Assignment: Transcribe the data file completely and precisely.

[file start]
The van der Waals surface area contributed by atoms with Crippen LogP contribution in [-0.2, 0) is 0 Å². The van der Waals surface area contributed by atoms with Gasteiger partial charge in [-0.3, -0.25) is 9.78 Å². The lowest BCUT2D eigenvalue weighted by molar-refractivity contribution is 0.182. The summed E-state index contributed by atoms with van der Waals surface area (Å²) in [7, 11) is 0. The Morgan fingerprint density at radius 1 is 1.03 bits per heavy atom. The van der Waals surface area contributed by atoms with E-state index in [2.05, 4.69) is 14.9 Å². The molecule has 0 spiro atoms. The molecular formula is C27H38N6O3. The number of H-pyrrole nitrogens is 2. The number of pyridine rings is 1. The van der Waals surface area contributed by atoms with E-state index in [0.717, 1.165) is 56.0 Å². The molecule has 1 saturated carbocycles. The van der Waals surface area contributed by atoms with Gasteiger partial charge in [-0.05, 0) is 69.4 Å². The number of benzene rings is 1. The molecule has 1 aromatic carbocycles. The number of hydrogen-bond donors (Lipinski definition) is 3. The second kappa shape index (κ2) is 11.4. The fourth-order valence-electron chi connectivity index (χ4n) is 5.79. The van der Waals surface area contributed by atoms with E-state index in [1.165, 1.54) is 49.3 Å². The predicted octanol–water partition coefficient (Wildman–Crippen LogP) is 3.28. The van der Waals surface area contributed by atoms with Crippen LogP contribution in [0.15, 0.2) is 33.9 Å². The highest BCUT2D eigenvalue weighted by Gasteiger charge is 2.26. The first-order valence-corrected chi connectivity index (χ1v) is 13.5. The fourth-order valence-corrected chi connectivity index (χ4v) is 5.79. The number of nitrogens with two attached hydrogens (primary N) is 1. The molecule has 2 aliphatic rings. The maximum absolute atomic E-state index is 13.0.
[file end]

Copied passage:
The van der Waals surface area contributed by atoms with Crippen LogP contribution in [-0.2, 0) is 0 Å². The van der Waals surface area contributed by atoms with Gasteiger partial charge in [-0.3, -0.25) is 9.78 Å². The lowest BCUT2D eigenvalue weighted by molar-refractivity contribution is 0.182. The summed E-state index contributed by atoms with van der Waals surface area (Å²) in [7, 11) is 0. The Morgan fingerprint density at radius 1 is 1.03 bits per heavy atom. The van der Waals surface area contributed by atoms with E-state index in [2.05, 4.69) is 14.9 Å². The molecule has 0 spiro atoms. The molecular formula is C27H38N6O3. The number of H-pyrrole nitrogens is 2. The number of pyridine rings is 1. The van der Waals surface area contributed by atoms with E-state index in [0.717, 1.165) is 56.0 Å². The molecule has 1 saturated carbocycles. The van der Waals surface area contributed by atoms with Gasteiger partial charge in [-0.05, 0) is 69.4 Å². The number of benzene rings is 1. The molecule has 1 aromatic carbocycles. The number of hydrogen-bond donors (Lipinski definition) is 3. The second kappa shape index (κ2) is 11.4. The fourth-order valence-electron chi connectivity index (χ4n) is 5.79. The van der Waals surface area contributed by atoms with E-state index in [1.165, 1.54) is 49.3 Å². The predicted octanol–water partition coefficient (Wildman–Crippen LogP) is 3.28. The van der Waals surface area contributed by atoms with Crippen LogP contribution in [0.15, 0.2) is 33.9 Å². The highest BCUT2D eigenvalue weighted by Gasteiger charge is 2.26. The first-order valence-corrected chi connectivity index (χ1v) is 13.5. The fourth-order valence-corrected chi connectivity index (χ4v) is 5.79. The number of nitrogens with two attached hydrogens (primary N) is 1. The molecule has 2 aliphatic rings. The maximum absolute atomic E-state index is 13.0.